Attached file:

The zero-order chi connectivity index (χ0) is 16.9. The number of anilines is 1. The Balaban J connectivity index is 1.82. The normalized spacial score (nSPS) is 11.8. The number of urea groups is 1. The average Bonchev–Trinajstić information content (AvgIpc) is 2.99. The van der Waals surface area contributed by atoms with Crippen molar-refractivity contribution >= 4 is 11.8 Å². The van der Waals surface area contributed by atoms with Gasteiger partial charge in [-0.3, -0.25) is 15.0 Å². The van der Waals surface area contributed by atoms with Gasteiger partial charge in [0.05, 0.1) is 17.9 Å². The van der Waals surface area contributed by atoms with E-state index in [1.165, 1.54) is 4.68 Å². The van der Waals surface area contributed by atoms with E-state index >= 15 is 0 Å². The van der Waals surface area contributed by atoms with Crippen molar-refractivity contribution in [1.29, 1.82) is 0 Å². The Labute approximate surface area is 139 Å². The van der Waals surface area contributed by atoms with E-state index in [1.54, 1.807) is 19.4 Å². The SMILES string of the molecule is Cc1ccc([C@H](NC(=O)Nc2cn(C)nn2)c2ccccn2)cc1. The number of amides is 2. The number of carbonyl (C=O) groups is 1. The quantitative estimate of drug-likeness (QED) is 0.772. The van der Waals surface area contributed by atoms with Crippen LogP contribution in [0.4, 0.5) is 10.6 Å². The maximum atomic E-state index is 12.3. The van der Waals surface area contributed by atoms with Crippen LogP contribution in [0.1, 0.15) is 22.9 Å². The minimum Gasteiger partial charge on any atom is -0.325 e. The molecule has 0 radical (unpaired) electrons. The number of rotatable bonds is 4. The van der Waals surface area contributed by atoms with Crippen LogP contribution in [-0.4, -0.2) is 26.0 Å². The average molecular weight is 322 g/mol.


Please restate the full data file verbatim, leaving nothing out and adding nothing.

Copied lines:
The zero-order chi connectivity index (χ0) is 16.9. The number of anilines is 1. The Balaban J connectivity index is 1.82. The normalized spacial score (nSPS) is 11.8. The number of urea groups is 1. The average Bonchev–Trinajstić information content (AvgIpc) is 2.99. The van der Waals surface area contributed by atoms with Crippen molar-refractivity contribution >= 4 is 11.8 Å². The van der Waals surface area contributed by atoms with Gasteiger partial charge in [-0.3, -0.25) is 15.0 Å². The van der Waals surface area contributed by atoms with Gasteiger partial charge in [0.05, 0.1) is 17.9 Å². The van der Waals surface area contributed by atoms with E-state index in [1.165, 1.54) is 4.68 Å². The van der Waals surface area contributed by atoms with E-state index >= 15 is 0 Å². The van der Waals surface area contributed by atoms with Crippen molar-refractivity contribution in [1.29, 1.82) is 0 Å². The Labute approximate surface area is 139 Å². The van der Waals surface area contributed by atoms with E-state index in [1.54, 1.807) is 19.4 Å². The SMILES string of the molecule is Cc1ccc([C@H](NC(=O)Nc2cn(C)nn2)c2ccccn2)cc1. The number of amides is 2. The number of carbonyl (C=O) groups is 1. The quantitative estimate of drug-likeness (QED) is 0.772. The van der Waals surface area contributed by atoms with Crippen LogP contribution in [0.4, 0.5) is 10.6 Å². The maximum atomic E-state index is 12.3. The van der Waals surface area contributed by atoms with Crippen LogP contribution in [0.1, 0.15) is 22.9 Å². The minimum Gasteiger partial charge on any atom is -0.325 e. The molecule has 0 radical (unpaired) electrons. The number of rotatable bonds is 4. The van der Waals surface area contributed by atoms with Crippen LogP contribution in [-0.4, -0.2) is 26.0 Å². The average molecular weight is 322 g/mol.